Two young girls suddenly go missing. Their parents call the police to start their search. But when their investigation becomes fruitless, the father of one of the girls takes matters to his own hands. At the same time, Detective Loki finds a startling mystery behind the abduction.

The premise of Prisoners might seem like any crime movie, but in the hands of Villeneuve, there's vast darkness beneath its mystery. The title gives a clue to its dark themes, and thanks to its terrific cast and Roger Deakins' aesthetics, Prisoners is hauntingly immersive.

5. Polytechnique (2009)

Polytechnique is based on the 1989 Montreal Massacre, where fourteen women were murdered and another fourteen were injured.

The shooting, perpetrated by a bigoted man, is seen through the eyes of two students, Valérie and Stéphanie. And the aftermath of the massacre leads to despair for those who witnessed it.

Filmed in black and white, Polytechnique is a brief yet gripping portrait of a real-life horror. There isn't much focus on its graphic violence, nor the attack's details, nor its sleek filmmaking. It places focus on the humanity and empathy present in uncontrollable tragedy. It's achingly beautiful.

4. Sicario (2015)

Grace Mercer (played by Emily Blunt) is an FBI agent who joins a task force overseen by CIA officer Matt Graver (played by Josh Brolin) and mysterious operative Alejandro Gillick (played by Benicio del Toro).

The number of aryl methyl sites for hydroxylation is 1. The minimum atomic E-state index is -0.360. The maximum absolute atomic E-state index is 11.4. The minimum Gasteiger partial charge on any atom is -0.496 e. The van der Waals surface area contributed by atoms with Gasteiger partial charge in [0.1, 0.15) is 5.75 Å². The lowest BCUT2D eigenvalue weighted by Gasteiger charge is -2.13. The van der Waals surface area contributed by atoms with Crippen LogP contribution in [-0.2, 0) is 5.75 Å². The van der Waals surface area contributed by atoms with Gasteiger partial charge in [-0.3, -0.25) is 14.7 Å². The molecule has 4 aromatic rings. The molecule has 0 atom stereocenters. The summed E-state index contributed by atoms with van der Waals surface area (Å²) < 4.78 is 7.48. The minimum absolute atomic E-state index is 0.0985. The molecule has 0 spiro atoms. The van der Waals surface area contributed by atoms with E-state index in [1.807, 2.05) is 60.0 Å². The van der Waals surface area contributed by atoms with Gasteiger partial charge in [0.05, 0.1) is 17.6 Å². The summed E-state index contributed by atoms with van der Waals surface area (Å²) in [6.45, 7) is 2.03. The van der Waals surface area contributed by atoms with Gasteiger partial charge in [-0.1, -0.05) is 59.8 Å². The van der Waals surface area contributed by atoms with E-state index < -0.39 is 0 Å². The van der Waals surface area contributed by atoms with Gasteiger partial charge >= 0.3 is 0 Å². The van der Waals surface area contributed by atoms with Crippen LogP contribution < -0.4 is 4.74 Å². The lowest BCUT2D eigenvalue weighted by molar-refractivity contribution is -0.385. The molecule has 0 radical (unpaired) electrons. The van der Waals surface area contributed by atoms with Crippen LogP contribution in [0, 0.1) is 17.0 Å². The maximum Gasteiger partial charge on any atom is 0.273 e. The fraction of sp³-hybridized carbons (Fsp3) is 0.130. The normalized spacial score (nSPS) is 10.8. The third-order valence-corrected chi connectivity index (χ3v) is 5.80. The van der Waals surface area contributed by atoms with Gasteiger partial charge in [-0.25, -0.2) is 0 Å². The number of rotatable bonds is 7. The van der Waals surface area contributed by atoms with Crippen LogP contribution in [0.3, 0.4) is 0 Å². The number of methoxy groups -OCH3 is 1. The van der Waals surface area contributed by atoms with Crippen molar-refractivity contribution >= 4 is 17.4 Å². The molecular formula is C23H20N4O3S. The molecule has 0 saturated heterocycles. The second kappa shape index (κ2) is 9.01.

While the unit's main priority is to take down a powerful cartel, Mercer uncovers a sinister agenda behind the operation.

Sicario is an unorthodox take on the crime-thriller genre. More effort is placed in fleshing out its characters, mainly the ethical Mercer and the vengeful Gillick. But that doesn't detract from its sprawling action, topped by a tense shootout on the US-Mexico border and a shocking climax.

3. Blade Runner 2049 (2017)

Thirty years after the first film, Blade Runner 2049 centers on another blade runner K who follows a trail of secrets that leads him to find former blade runner Rick Deckard. But the more revelations K unearths, the fiercer he gets on solving the case himself.

As a sequel to one of the greatest sci-fi films ever, Blade Runner 2049 is a worthy production. It expands on the original's themes of free will, technological dystopia, and gender roles. But what brings it to life are the gorgeous visuals and cinematography. Truly a masterpiece.

2. Incendies (2010)

Twins Jeanne and Simon fly to their mother's native country in the Middle East to retrace their family history. But upon arriving, they must overcome many hurdles—like ongoing civil war violence, haunting secrets from their mother, and their family's estrangement.

Incendies is the project responsible for forcing us to know the name "Denis Villeneuve." It has many of his specialties: characters on a daunting journey, haunting themes, subtle violence, quiet moments, and a memorable shot that sums up the film.

1. Arrival (2016)

Louise Banks is a linguist assigned with the task of making first contact with aliens who have arrived on Earth via lens-shaped spacecraft.

For months, she and physicist Ian Donnelly work to establish a way to communicate with the aliens so they can ascertain their purpose in arrival—all before the world implodes due to political tension.

Arrival is a masterclass of modern-day science fiction. Nearly every theme imaginable can be found in Arrival, from grief to communication, paranoia to diplomacy, from parenting to filmic language.

Every shot and sound is sweeping. Plus, Amy Adams gives a career-defining performance. It's one experience that will truly transform you.